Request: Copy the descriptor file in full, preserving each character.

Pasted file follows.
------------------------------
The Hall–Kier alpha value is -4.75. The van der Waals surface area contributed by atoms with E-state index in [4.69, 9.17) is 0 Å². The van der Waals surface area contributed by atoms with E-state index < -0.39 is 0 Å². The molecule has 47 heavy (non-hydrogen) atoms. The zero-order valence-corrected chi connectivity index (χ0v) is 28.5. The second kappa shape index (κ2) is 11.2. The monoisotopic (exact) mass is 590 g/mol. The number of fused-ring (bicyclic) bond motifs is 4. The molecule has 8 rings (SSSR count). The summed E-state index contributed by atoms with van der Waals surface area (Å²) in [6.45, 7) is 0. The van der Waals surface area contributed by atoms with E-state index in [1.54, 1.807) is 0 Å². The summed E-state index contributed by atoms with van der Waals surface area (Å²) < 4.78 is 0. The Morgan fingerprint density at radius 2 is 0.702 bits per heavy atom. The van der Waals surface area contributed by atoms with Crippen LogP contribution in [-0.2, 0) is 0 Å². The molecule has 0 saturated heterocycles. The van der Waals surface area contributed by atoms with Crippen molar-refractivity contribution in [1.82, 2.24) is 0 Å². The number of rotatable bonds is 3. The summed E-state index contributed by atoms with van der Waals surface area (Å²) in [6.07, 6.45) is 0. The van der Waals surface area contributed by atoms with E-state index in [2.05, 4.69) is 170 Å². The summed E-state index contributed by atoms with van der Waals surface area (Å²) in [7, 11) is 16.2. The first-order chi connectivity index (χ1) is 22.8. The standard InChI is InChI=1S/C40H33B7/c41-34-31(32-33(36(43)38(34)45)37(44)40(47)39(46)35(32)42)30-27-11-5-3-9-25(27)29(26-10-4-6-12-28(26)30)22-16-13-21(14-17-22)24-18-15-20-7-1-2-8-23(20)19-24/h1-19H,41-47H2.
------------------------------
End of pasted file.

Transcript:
The Hall–Kier alpha value is -4.75. The van der Waals surface area contributed by atoms with E-state index in [4.69, 9.17) is 0 Å². The van der Waals surface area contributed by atoms with E-state index < -0.39 is 0 Å². The molecule has 47 heavy (non-hydrogen) atoms. The zero-order valence-corrected chi connectivity index (χ0v) is 28.5. The second kappa shape index (κ2) is 11.2. The monoisotopic (exact) mass is 590 g/mol. The number of fused-ring (bicyclic) bond motifs is 4. The molecule has 8 rings (SSSR count). The summed E-state index contributed by atoms with van der Waals surface area (Å²) in [6.45, 7) is 0. The van der Waals surface area contributed by atoms with E-state index in [1.54, 1.807) is 0 Å². The summed E-state index contributed by atoms with van der Waals surface area (Å²) < 4.78 is 0. The Morgan fingerprint density at radius 2 is 0.702 bits per heavy atom. The van der Waals surface area contributed by atoms with Crippen LogP contribution in [-0.2, 0) is 0 Å². The molecule has 0 saturated heterocycles. The van der Waals surface area contributed by atoms with Crippen molar-refractivity contribution in [1.82, 2.24) is 0 Å². The number of rotatable bonds is 3. The summed E-state index contributed by atoms with van der Waals surface area (Å²) in [6.07, 6.45) is 0. The van der Waals surface area contributed by atoms with E-state index in [2.05, 4.69) is 170 Å². The summed E-state index contributed by atoms with van der Waals surface area (Å²) in [7, 11) is 16.2. The first-order chi connectivity index (χ1) is 22.8. The standard InChI is InChI=1S/C40H33B7/c41-34-31(32-33(36(43)38(34)45)37(44)40(47)39(46)35(32)42)30-27-11-5-3-9-25(27)29(26-10-4-6-12-28(26)30)22-16-13-21(14-17-22)24-18-15-20-7-1-2-8-23(20)19-24/h1-19H,41-47H2.